California’s version of the FMLA, the California Family Rights Act (CFRA), applies to employers with as few as five employees. Otherwise, its eligibility requirements mirror the FMLA’s. You must be employed for one year and 1,250 hours to be eligible.

If you are eligible for job-protected leave, your employer cannot immediately terminate you upon the end of your 12 weeks of job protection. They must engage in the interactive process to determine whether they can accommodate additional leave. 

Can I Ask My Job To Modify My Schedule Because of My Diagnosis?

As noted above, State and federal law require your employer to make reasonable accommodations to permit you to keep your job during and after treatment. Reasonable accommodations may include things like time off for appointments and treatments, a modified work schedule, an unpaid leave of absence, transfer to a less strenuous position, job restructuring, and more.

An employer’s duty to accommodate is triggered when you inform them of your need for accommodations. This means that it is best to be honest with your employer, in writing, about what you need, although this does not mean you need to disclose specifics about your diagnosis to them.

A Caregiver’s Right to Leaves of Absence

Family members may also be entitled to job-protected leave to care for and provide support to loved ones with cancer or cancer-related diagnoses. Caregivers may be entitled to up to 12 weeks of unpaid leave, either at once or intermittently, provided the leave is necessary to care for a spouse, child, or parent. Additionally, a caregiver is protected from retaliation, including termination, on the basis of their association with a person with cancer. In certain states, one may also be entitled to accommodations like a flexible work schedule to take a loved one to appointments or provide other care.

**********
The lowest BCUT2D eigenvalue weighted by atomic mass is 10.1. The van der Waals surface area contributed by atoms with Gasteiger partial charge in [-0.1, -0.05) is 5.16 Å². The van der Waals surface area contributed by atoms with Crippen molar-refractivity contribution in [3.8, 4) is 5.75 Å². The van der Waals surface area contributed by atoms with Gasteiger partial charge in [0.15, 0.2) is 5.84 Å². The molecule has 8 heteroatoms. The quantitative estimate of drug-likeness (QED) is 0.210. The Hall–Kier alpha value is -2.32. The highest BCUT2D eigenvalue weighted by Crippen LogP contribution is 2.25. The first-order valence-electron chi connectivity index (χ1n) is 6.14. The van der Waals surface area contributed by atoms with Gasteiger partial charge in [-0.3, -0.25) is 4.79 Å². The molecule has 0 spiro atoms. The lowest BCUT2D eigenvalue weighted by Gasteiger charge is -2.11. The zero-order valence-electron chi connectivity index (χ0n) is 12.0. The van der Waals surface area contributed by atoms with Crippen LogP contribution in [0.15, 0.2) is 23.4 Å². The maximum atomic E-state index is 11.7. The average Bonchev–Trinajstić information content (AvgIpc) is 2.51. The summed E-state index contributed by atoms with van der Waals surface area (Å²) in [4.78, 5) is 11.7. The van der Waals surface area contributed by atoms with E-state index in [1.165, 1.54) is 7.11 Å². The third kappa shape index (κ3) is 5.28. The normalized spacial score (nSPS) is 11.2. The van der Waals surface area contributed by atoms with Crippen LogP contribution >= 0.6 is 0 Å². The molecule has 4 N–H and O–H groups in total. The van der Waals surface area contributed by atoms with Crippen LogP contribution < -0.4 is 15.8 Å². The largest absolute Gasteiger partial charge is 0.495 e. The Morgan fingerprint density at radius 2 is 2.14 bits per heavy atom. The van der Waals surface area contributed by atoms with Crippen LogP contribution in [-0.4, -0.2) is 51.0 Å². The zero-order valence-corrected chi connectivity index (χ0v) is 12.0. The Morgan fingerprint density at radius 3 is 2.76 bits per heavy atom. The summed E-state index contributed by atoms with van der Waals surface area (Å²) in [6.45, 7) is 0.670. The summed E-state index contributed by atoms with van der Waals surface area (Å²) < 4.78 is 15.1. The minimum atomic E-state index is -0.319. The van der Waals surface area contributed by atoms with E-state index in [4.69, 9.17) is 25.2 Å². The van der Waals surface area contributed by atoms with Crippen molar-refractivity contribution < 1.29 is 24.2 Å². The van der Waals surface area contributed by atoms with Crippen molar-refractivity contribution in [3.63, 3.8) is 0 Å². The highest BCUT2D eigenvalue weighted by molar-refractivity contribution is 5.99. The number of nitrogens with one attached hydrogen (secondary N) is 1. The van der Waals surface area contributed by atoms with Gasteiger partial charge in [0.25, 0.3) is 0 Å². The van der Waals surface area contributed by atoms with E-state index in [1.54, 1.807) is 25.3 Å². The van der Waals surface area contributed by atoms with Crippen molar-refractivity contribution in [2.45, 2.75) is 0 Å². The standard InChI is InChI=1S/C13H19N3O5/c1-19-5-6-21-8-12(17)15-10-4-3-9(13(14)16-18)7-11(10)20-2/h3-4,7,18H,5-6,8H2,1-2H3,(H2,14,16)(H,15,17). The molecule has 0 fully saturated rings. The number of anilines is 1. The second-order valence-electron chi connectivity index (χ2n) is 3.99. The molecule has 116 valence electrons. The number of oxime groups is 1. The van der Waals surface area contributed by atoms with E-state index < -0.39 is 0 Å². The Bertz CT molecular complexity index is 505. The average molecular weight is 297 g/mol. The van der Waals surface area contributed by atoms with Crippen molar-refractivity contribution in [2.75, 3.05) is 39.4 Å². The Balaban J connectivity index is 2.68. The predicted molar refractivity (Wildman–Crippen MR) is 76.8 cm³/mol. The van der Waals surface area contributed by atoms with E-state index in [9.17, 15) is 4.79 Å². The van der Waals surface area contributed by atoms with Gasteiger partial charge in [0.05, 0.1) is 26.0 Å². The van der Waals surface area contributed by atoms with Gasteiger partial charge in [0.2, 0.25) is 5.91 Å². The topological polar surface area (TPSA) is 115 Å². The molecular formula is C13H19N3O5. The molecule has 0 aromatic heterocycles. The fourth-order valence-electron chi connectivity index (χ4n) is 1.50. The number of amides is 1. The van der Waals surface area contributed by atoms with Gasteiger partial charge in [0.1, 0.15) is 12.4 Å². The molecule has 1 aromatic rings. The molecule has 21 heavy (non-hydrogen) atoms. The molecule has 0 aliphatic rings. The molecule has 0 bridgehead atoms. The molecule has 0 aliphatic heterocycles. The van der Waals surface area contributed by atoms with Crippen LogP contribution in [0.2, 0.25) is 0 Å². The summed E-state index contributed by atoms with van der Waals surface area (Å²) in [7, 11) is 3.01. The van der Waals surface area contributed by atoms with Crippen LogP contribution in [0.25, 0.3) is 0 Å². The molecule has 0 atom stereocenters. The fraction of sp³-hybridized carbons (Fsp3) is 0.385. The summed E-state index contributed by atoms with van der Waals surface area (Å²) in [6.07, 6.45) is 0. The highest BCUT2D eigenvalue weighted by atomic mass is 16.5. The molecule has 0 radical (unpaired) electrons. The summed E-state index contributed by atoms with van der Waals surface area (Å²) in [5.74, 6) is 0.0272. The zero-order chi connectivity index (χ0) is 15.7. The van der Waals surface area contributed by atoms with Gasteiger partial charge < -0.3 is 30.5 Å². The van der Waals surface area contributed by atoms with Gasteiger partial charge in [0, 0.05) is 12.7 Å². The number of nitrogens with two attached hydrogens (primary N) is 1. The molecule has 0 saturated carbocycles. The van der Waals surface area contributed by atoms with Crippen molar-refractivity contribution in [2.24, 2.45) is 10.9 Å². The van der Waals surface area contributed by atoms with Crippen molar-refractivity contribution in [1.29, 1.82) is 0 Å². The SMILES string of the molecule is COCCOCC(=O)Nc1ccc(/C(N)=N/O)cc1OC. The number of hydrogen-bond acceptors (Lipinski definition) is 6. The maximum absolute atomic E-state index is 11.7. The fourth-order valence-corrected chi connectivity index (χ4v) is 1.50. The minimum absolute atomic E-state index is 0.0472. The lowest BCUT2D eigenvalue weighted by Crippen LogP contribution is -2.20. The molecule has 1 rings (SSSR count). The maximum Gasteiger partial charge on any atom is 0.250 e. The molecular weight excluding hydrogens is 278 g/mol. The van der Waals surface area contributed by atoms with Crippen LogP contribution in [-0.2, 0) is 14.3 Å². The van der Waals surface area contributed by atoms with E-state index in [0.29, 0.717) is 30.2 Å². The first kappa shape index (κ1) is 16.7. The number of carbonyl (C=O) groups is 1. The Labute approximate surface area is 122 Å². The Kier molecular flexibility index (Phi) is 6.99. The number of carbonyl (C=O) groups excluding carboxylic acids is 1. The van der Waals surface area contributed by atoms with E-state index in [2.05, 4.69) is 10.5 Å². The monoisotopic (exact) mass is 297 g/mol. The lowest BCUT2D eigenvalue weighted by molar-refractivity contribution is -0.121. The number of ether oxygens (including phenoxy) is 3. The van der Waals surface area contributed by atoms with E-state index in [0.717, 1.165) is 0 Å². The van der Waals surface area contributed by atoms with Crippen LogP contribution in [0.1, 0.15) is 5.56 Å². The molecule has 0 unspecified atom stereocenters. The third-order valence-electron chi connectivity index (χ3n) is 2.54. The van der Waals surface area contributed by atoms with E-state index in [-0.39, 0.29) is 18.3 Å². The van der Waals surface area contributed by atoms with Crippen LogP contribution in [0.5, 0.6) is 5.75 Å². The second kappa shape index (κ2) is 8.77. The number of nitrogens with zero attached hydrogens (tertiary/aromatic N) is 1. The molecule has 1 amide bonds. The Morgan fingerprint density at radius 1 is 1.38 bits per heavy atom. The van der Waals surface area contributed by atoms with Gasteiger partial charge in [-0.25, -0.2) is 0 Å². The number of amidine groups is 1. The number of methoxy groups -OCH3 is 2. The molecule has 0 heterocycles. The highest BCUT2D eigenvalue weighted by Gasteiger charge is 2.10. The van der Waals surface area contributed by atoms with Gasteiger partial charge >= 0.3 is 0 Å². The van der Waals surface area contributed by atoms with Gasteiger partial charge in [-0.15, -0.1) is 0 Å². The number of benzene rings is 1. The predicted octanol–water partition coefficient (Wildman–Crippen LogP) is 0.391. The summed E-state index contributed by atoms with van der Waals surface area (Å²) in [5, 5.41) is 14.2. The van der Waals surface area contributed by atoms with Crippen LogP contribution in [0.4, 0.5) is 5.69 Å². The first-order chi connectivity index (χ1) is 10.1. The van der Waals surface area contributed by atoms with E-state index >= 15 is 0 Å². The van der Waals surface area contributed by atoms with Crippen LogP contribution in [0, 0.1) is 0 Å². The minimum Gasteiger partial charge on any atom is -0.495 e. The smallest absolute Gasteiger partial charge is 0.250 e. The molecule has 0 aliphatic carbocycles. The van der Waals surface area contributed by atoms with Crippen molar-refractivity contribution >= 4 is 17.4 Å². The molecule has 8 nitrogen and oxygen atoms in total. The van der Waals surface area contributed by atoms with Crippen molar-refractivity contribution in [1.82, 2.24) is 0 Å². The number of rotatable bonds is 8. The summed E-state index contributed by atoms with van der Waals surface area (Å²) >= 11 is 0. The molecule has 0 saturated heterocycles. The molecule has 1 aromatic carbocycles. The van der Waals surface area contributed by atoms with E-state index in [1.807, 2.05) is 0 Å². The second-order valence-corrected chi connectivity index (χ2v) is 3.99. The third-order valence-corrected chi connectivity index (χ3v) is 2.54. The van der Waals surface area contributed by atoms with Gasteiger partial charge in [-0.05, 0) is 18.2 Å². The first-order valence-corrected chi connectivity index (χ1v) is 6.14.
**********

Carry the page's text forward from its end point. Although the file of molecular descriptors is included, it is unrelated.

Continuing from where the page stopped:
Contact an Experienced Discrimination Lawyer

At King & Siegel LLP, we have helped hundreds of workers hold employers accountable through legal actions. If you believe you have been illegally discriminated against due to your diagnosis or status as a caregiver, our attorneys are here to help.

We provide free, confidential consultations to California workers. You should contact us as soon as possible to make sure your claim is still within the time limits set by law. If you have experienced employment discrimination in an interview, contact us today through our website or give us a call at (213) 465-4802 to schedule a free consultation.

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Julian Burns King graduated with honors from Harvard Law School and founded King & Siegel in 2018. As head of the Firm’s discrimination and harassment practice areas, she champions the rights of working parents and victims of workplace discrimination and harassment. She has been recognized as a “Rising Star” by Super Lawyers annually since 2018 and has recovered tens of millions of dollars on behalf of her clients.